This again is a total contradiction to what is stated in Question 16. It should be noted that this catechism (which is sometimes called the Catechism of Pius X) is actually called the Catechismo Della Dottrina Cristiana (1912). It is one that liberals and modernists love to cite. It was not infallible or universally binding. A pope is only infallible when speaking magisterially. This catechism was only approved for use in Italy, and it actually contains a heresy. Popes are not infallible or flawless when approving general works in a non-infallible or non-universal capacity. For instance, numerous popes gave a general approbation to St. Thomas’ Summa Theologiae. That does not mean that the Church endorsed St. Thomas’ error in the Summa Theologiae on the Immaculate Conception.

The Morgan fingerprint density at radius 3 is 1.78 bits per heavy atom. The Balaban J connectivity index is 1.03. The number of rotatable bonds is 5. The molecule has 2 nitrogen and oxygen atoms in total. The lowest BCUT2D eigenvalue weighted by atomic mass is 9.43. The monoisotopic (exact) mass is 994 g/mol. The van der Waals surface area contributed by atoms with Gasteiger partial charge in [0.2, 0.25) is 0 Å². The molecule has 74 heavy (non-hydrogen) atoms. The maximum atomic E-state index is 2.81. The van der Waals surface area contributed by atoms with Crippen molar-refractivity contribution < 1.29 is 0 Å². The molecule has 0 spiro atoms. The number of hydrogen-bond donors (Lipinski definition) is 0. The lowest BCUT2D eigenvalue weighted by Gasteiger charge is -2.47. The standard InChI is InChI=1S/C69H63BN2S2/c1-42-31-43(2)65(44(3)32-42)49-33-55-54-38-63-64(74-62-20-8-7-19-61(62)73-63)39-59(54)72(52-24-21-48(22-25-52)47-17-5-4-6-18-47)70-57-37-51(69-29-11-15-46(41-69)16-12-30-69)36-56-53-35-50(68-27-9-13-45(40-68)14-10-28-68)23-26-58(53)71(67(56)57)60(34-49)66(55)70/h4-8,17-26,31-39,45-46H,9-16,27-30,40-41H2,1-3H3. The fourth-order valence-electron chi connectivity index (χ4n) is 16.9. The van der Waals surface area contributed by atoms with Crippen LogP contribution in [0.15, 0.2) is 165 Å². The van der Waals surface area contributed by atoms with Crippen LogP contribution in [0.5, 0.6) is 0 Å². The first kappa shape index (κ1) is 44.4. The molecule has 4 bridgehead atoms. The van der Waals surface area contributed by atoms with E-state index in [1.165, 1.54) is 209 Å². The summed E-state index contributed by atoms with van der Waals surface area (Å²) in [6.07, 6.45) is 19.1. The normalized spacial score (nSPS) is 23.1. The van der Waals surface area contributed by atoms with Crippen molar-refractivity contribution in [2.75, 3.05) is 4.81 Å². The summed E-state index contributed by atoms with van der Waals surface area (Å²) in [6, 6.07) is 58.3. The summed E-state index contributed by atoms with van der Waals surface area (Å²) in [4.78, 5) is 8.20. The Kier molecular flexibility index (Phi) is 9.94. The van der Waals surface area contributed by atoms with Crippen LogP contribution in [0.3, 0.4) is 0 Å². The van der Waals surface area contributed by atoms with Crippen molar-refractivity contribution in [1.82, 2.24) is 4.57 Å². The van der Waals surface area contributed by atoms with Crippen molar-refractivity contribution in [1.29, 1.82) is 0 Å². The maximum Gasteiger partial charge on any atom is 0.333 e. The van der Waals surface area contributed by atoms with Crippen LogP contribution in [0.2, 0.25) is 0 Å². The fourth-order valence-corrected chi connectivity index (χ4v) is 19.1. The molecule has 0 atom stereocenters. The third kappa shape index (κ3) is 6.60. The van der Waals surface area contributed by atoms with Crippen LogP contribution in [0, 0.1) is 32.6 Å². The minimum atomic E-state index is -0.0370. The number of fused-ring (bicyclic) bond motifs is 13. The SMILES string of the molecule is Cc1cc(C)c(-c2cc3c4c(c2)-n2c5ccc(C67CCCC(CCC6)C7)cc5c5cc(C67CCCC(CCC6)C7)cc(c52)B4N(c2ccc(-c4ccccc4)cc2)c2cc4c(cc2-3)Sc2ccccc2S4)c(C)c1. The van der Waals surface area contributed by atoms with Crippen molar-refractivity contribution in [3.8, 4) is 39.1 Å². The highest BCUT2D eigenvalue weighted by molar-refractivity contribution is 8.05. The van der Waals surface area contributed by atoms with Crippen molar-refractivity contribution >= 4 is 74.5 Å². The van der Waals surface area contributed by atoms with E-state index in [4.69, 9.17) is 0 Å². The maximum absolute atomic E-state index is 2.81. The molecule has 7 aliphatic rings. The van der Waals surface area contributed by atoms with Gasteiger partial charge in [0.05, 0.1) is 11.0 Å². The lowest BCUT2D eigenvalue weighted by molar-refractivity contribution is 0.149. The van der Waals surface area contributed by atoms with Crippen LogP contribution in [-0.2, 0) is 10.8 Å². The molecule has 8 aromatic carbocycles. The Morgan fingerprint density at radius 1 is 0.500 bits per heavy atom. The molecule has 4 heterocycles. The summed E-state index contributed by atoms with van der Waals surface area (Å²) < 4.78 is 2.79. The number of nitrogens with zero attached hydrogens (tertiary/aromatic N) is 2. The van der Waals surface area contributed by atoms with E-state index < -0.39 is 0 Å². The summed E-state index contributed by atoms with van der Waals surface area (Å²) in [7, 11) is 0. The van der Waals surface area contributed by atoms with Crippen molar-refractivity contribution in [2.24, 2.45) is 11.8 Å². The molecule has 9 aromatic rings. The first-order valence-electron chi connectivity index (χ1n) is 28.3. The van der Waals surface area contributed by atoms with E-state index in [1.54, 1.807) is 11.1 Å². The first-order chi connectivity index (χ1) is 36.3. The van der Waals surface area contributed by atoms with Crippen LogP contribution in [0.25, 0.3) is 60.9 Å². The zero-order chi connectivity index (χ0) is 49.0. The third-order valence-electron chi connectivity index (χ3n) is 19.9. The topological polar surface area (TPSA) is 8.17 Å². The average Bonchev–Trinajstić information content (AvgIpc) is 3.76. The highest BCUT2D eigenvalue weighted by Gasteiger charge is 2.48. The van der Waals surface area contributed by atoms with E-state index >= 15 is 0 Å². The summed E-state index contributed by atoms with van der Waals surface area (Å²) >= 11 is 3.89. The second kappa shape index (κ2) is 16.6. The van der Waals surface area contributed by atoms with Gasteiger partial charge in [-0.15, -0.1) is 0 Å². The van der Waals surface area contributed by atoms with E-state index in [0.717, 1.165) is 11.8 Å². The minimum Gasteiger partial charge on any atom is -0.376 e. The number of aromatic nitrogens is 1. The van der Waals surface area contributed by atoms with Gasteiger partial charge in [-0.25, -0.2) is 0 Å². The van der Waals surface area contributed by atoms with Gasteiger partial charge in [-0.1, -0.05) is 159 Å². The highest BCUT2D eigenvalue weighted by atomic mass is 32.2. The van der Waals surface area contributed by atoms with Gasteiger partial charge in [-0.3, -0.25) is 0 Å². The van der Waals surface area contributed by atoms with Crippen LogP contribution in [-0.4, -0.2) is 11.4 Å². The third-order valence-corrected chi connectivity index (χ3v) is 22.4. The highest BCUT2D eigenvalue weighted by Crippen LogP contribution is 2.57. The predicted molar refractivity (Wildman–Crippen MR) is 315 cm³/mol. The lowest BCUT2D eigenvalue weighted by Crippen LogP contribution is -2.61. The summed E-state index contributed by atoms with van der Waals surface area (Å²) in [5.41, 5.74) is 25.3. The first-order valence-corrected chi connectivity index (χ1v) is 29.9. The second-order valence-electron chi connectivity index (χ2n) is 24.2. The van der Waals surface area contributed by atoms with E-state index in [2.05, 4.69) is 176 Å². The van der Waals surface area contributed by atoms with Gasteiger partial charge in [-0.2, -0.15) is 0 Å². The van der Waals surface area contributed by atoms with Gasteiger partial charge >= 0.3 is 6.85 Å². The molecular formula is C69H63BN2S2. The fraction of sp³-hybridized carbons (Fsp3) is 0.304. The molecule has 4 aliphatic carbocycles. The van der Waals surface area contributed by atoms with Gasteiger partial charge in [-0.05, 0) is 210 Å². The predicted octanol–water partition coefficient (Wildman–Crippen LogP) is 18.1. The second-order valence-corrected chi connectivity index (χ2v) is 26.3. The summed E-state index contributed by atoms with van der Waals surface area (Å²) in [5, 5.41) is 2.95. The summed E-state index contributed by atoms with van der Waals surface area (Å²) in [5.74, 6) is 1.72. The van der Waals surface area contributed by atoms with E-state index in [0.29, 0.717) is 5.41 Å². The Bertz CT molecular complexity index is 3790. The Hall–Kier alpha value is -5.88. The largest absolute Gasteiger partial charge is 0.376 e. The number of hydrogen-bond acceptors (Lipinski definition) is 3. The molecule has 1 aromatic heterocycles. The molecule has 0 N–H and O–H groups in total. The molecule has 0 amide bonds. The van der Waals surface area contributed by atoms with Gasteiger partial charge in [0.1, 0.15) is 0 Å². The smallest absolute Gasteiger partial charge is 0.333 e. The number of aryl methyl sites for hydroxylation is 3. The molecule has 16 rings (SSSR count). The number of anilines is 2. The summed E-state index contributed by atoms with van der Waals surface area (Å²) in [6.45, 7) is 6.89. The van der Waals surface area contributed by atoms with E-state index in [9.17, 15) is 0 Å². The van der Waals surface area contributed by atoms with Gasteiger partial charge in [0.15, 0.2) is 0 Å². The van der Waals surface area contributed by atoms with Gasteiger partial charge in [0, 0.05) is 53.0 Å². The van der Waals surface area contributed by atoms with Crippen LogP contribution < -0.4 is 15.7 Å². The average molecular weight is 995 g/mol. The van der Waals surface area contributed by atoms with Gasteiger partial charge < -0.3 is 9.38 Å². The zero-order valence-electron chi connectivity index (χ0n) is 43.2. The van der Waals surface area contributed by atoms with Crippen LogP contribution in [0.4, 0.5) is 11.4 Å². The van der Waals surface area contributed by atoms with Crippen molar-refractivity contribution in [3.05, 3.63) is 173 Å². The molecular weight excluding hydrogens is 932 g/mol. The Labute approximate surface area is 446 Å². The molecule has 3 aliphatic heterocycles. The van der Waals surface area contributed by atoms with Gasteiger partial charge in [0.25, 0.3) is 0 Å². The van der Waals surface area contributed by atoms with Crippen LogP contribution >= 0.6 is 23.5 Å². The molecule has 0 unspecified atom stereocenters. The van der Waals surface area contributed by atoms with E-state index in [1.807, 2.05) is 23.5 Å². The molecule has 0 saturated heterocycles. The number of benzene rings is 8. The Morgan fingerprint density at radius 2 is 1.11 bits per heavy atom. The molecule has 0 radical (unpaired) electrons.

Further, this catechism is proven not to be infallible by the fact that it teaches the abominable heresy that there is salvation “outside” the Church (as I will show)! Certain statements in this catechism are, sadly, an example of the heresy that was percolating before Vatican II. I will first quote where the catechism affirms the dogma.
The Catechism of Pope St. Pius X, The Apostles’ Creed, “The Church in Particular,” Q. 27: “Q. Can one be saved outside the Catholic, Apostolic and Roman Church? A. No, no one can be saved outside the Catholic, Apostolic Roman Church, just as no one could be saved from the flood outside the Ark of Noah, which was a figure of the Church.”